“Right now, my life sort of centers around going to dialysis,” Norm said — he spends 12 hours each week in treatment, spread out over three days, and has also needed to make other lifestyle alterations to stay healthier, such as limiting certain foods and fluid intake. “It’s sort of my new, part-time job.”

These adjustments are far from what Norm had anticipated at this point in his life: When he went into kidney failure, he was just weeks away from his retirement from the post office, where he had worked for decades as a window clerk and letter carrier, mostly in Northampton and Amherst.

“My retirement was not what I thought it was going to be,” Norm noted.

The kidney disease has also taken a toll on his energy. Norm, who ran half marathons prior to his kidney problems, has now cut down his running to about two miles a day, four days a week.

And while dialysis can extend life for years, or sometimes even decades, in people with kidney failure, the process is “nowhere near perfect,” Norm said, noting that 12 hours a week of dialysis cannot provide the same benefits as the constant filtering of a healthy kidney. The treatment also cannot replace all the functions of a kidney.

Life adjustments

Norm will still have to make life adjustments after the surgery — notably, he will need to take immunosuppressants for the rest of his life to prevent rejection of the kidney, which will make him more susceptible to other illnesses.

But it’s a “fair trade,” Norm said. After the transplant and recovery, he looks forward to being able to run more; eat some of his previously restricted favorite foods, such as potatoes and bananas; and getting back to playing “baby boomer rock music” with his band.

Both living donors and recipients go through a lengthy, thorough process to determine that the transplant has a good chance at success. This process includes consults with a nephrologist, nutritionist, and social worker, as well as general health evaluations to determine that the donor and the recipient are both healthy enough for the transplant, and that the genetic match is suitable.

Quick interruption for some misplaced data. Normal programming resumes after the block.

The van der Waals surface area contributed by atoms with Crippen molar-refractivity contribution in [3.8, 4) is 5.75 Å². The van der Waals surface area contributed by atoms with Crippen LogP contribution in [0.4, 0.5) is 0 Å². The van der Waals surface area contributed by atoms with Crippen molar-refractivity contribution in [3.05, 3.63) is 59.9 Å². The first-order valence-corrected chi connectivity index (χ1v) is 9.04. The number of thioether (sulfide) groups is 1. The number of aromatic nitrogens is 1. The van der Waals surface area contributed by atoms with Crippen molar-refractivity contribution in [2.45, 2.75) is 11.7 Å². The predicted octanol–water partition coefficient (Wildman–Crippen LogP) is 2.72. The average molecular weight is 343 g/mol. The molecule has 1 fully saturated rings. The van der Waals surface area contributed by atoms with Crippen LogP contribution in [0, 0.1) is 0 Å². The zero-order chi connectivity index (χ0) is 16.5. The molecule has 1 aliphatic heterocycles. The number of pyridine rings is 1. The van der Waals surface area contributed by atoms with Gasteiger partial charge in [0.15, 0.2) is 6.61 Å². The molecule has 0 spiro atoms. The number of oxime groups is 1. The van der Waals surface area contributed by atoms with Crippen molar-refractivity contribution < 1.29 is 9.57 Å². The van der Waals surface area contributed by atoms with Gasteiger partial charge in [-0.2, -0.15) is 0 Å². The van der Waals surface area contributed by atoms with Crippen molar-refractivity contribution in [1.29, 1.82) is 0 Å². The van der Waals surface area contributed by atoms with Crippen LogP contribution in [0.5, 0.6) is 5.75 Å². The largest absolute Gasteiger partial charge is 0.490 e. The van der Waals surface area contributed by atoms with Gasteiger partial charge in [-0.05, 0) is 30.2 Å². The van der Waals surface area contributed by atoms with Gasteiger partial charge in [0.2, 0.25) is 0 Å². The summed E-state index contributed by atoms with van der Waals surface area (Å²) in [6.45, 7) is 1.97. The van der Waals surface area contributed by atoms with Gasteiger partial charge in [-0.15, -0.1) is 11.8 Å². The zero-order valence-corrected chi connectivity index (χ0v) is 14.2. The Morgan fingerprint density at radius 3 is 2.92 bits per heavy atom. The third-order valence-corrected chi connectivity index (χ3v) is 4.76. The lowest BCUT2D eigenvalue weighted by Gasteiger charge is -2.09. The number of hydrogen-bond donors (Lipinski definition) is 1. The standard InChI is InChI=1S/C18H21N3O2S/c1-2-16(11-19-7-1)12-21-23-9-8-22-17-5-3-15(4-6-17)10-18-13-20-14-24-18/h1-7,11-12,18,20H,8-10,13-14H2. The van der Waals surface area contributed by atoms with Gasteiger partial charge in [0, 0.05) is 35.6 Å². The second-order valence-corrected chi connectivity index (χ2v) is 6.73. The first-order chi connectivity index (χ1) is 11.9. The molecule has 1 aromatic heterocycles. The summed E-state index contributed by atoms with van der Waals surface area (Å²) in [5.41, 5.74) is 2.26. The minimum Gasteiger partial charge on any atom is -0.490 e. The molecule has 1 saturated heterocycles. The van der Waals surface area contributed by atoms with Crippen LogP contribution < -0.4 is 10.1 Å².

After speaking extensively with specialists, Sam is “extremely comfortable with the risk factors from my perspective,” he said — Mass General staff told him that his surgeon has never had a bad outcome for donors, and that donating one kidney will not have significant impacts on his overall health or lifestyle. Additionally, if Sam were to experience kidney failure in the future, his status as a donor would give him priority on the waiting list for a transplant.

Sam also isn’t bothered by the possibility of minor effects from the surgery.

“I’ve made it far enough that it’s been good, and if I have mild post-surgery impacts … it wouldn’t be a big deal compared to the alternative,” Sam said.

Growing up, “Norm has always been there for me,” he said, recalling that his older brother taught him how to ride a bike and helped him with any problems he had in their childhood and as Sam went to college.

“If I had an issue, he’d be the one I talk to,” Sam said of Norm, adding, “to be able to assist is just automatic.”

And for Norm, the impact of this assistance can’t be understated.

“It means everything,” Norm said. “It means my life.”

Jacquelyn Voghel can be reached at